The Indian New Year festival is celebrated in different parts of India with a unique style at different times. Ugadi, Bihu, Gudhi Padwa, Puthandu, Vaisakhi, Pohela Boishakh, Vishu and Vishuva Sankranti are the New Year festival of different part of India.
Certain festivals in India are celebrated by multiple religions. Notable examples include Diwali, which is celebrated by Hindus, Sikhs, Buddhists, and Jains across the country and Buddha Purnima, Krishna Janmashtami, Ambedkar Jayanti celebrated by Buddhists and Hindus. Sikh festivals, such as Guru Nanak Jayanti, Baisakhi are celebrated with full fanfare by Sikhs and Hindus of Punjab and Delhi where the two communities together form an overwhelming majority of the population. Adding colours to the culture of India, the Dree Festival is one of the tribal festivals of India celebrated by the Apatanis of the Ziro valley of Arunachal Pradesh, which is the easternmost state of India. Nowruz is the most important festival among the Parsi community of India.
Islam in India is the second largest religion with over 172 million Muslims, according to India's 2011 census. The Islamic festivals which are observed and are declared public holiday in India are; Eid-ul-Fitr, Eid-ul-Adha (Bakri Eid), Milad-un-Nabi, Muharram and Shab-e-Barat. Some of the Indian states have declared regional holidays for the particular regional popular festivals; such as Arba'een, Jumu'ah-tul-Wida and Shab-e-Qadar.
Christianity is India's third largest religion. With over 23 million Christians, of which 17 million are Roman Catholics, India is home to many Christian festivals. The country celebrates Christmas and Good Friday as public holidays.
Regional and community fairs are also common festival in India. For example, Pushkar fair of Rajasthan is one of the world's largest markets of cattle and livestock.
Greetings include Namaste (Hindi and Sanskrit), Namaskar (Hindi), Namaskaara/juhaara in Odia, Namaskar (Marathi), Namaskara (Kannada), Namaskaram (Telugu, Malayalam), Vanakkam (Tamil), Nomoshkaar (Bengali), Nomoskar (Assamese), Aadab (Urdu), and Sat Shri Akal (Punjabi). All these are commonly spoken greetings or salutations when people meet and are forms of farewell when they depart. Namaskar is considered slightly more formal than Namaste but both express deep respect. Namaskar is commonly used in India and Nepal by Hindus, Jains and Buddhists, and many continue to use this outside the Indian subcontinent. In Indian and Nepali culture, the word is spoken at the beginning of written or verbal communication. However, the same hands folded gesture may be made wordlessly or said without the folded hand gesture. The word is derived from Sanskrit (namah): to bow, reverential salutation, and respect, and (te): "to you". Taken literally, it means "I bow to you". In Hinduism it means "I bow to the divine in you." In most Indian families, younger men and women are taught to seek the blessing of their elders by reverentially bowing to their elders. This custom is known as Pranāma.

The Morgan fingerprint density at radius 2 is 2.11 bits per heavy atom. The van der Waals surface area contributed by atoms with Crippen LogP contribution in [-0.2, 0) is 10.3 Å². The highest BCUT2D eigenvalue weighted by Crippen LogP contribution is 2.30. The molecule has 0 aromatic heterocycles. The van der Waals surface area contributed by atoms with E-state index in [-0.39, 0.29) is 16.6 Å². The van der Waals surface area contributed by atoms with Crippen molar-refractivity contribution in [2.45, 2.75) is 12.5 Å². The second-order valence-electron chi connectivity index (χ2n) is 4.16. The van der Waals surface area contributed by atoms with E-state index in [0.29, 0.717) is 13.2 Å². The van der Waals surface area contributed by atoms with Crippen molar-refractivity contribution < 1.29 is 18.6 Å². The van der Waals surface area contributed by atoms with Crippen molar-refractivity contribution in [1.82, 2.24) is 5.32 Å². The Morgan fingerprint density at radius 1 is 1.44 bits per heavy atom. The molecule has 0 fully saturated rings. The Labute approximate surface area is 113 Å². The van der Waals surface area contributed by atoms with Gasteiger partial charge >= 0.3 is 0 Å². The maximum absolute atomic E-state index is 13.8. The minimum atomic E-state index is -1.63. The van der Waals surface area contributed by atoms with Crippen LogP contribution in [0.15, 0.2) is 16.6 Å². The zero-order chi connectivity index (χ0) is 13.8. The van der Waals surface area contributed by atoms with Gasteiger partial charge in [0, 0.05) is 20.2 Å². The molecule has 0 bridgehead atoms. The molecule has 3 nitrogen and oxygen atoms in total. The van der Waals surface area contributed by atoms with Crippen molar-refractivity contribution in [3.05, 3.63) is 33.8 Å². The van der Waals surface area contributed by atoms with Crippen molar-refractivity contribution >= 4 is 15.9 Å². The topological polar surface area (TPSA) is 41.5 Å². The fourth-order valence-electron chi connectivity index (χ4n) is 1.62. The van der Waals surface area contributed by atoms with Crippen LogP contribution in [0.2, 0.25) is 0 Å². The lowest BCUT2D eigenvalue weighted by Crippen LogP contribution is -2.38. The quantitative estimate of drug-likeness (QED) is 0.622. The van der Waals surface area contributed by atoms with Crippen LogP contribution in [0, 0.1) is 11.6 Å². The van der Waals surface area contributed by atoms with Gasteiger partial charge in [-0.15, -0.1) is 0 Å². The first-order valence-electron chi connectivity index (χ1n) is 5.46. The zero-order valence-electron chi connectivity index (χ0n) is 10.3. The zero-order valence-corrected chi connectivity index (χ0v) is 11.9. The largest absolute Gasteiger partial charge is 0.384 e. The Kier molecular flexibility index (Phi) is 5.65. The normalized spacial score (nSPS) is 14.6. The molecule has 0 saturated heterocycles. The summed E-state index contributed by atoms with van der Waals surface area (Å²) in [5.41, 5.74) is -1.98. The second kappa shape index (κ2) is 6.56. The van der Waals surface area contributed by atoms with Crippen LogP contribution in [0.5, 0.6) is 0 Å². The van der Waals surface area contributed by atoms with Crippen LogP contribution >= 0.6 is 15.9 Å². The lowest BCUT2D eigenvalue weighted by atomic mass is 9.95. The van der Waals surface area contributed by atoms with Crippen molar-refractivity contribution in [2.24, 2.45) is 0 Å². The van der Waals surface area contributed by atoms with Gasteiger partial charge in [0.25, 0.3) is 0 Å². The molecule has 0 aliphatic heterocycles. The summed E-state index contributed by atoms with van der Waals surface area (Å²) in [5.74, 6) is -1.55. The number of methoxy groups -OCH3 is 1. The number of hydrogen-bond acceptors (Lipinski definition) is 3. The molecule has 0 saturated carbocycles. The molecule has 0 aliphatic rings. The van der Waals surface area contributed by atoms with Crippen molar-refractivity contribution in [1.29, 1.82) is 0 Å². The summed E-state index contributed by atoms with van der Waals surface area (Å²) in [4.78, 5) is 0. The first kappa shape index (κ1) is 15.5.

Other greetings include Jai Jagannath (used in Odia) Ami Aschi (used in Bengali), Jai Shri Krishna (in Gujarati and the Braj Bhasha and Rajasthani dialects of Hindi), Ram Ram/(Jai) Sita Ram ji (Awadhi and Bhojpuri dialects of Hindi and other Bihari dialects), and Sat Sri Akal (Punjabi; used by followers of Sikhism), As-salamu alaykum (Urdu; used by follower of Islam), Jai Jinendra (a common greeting used by followers of Jainism), Jai Bhim (used by followers of Ambedkarism), Namo Buddha (used by followers of Buddhism), Allah Abho (used by followers of Bahá'í), Shalom aleichem (used by followers of Judaism), Hamazor Hama Ashobed (used by followers of Zoroastrianism), Sahebji (Persian and Gujarati; used by the Parsi people), Dorood (Persian and Guarati; used by the Irani people), Om Namah Shivaya/Jai Bholenath (used in Dogri and Kashmiri, also used in the city of Varanasi), Jai Ambe Maa/Jai Mata di (used in Eastern India), Jai Ganapati Bapa (used in Marathi and Konkani), and etc.
The varied and rich wildlife of India has had a profound impact on the region's popular culture. Common name for wilderness in India is Jungle which was adopted by the British colonialists to the English language. The word has been also made famous in The Jungle Book by Rudyard Kipling. India's wildlife has been the subject of numerous other tales and fables such as the Panchatantra and the Jataka tales.